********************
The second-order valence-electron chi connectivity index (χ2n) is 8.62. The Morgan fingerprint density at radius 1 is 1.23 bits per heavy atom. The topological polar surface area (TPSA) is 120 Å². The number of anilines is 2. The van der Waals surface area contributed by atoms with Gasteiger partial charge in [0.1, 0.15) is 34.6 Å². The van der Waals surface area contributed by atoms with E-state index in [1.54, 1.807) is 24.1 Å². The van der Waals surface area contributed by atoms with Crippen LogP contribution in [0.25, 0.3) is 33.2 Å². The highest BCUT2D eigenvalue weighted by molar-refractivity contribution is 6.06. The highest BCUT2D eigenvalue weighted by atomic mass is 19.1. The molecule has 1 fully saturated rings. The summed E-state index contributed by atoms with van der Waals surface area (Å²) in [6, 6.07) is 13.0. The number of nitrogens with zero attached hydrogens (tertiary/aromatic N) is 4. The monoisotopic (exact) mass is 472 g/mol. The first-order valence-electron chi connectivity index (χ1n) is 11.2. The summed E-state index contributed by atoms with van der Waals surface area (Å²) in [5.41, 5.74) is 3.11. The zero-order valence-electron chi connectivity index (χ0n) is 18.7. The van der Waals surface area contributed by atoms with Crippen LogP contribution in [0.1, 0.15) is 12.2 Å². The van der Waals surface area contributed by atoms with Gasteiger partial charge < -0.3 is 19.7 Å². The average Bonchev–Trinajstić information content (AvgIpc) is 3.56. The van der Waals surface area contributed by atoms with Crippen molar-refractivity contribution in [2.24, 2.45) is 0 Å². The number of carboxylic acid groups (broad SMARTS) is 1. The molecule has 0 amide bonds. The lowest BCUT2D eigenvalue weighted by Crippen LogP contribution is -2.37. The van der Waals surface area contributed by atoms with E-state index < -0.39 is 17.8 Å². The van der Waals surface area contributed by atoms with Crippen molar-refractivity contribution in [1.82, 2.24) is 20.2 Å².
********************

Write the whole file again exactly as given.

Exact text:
The second-order valence-electron chi connectivity index (χ2n) is 8.62. The Morgan fingerprint density at radius 1 is 1.23 bits per heavy atom. The topological polar surface area (TPSA) is 120 Å². The number of anilines is 2. The van der Waals surface area contributed by atoms with Gasteiger partial charge in [0.1, 0.15) is 34.6 Å². The van der Waals surface area contributed by atoms with E-state index in [1.54, 1.807) is 24.1 Å². The van der Waals surface area contributed by atoms with Crippen LogP contribution in [0.25, 0.3) is 33.2 Å². The highest BCUT2D eigenvalue weighted by molar-refractivity contribution is 6.06. The highest BCUT2D eigenvalue weighted by atomic mass is 19.1. The molecule has 1 fully saturated rings. The summed E-state index contributed by atoms with van der Waals surface area (Å²) in [6, 6.07) is 13.0. The number of nitrogens with zero attached hydrogens (tertiary/aromatic N) is 4. The monoisotopic (exact) mass is 472 g/mol. The first-order valence-electron chi connectivity index (χ1n) is 11.2. The summed E-state index contributed by atoms with van der Waals surface area (Å²) in [5.41, 5.74) is 3.11. The zero-order valence-electron chi connectivity index (χ0n) is 18.7. The van der Waals surface area contributed by atoms with Crippen LogP contribution in [0.1, 0.15) is 12.2 Å². The van der Waals surface area contributed by atoms with Gasteiger partial charge < -0.3 is 19.7 Å². The average Bonchev–Trinajstić information content (AvgIpc) is 3.56. The van der Waals surface area contributed by atoms with Crippen molar-refractivity contribution in [2.24, 2.45) is 0 Å². The number of carboxylic acid groups (broad SMARTS) is 1. The molecule has 0 amide bonds. The lowest BCUT2D eigenvalue weighted by Crippen LogP contribution is -2.37. The van der Waals surface area contributed by atoms with E-state index < -0.39 is 17.8 Å². The van der Waals surface area contributed by atoms with Crippen molar-refractivity contribution in [1.82, 2.24) is 20.2 Å².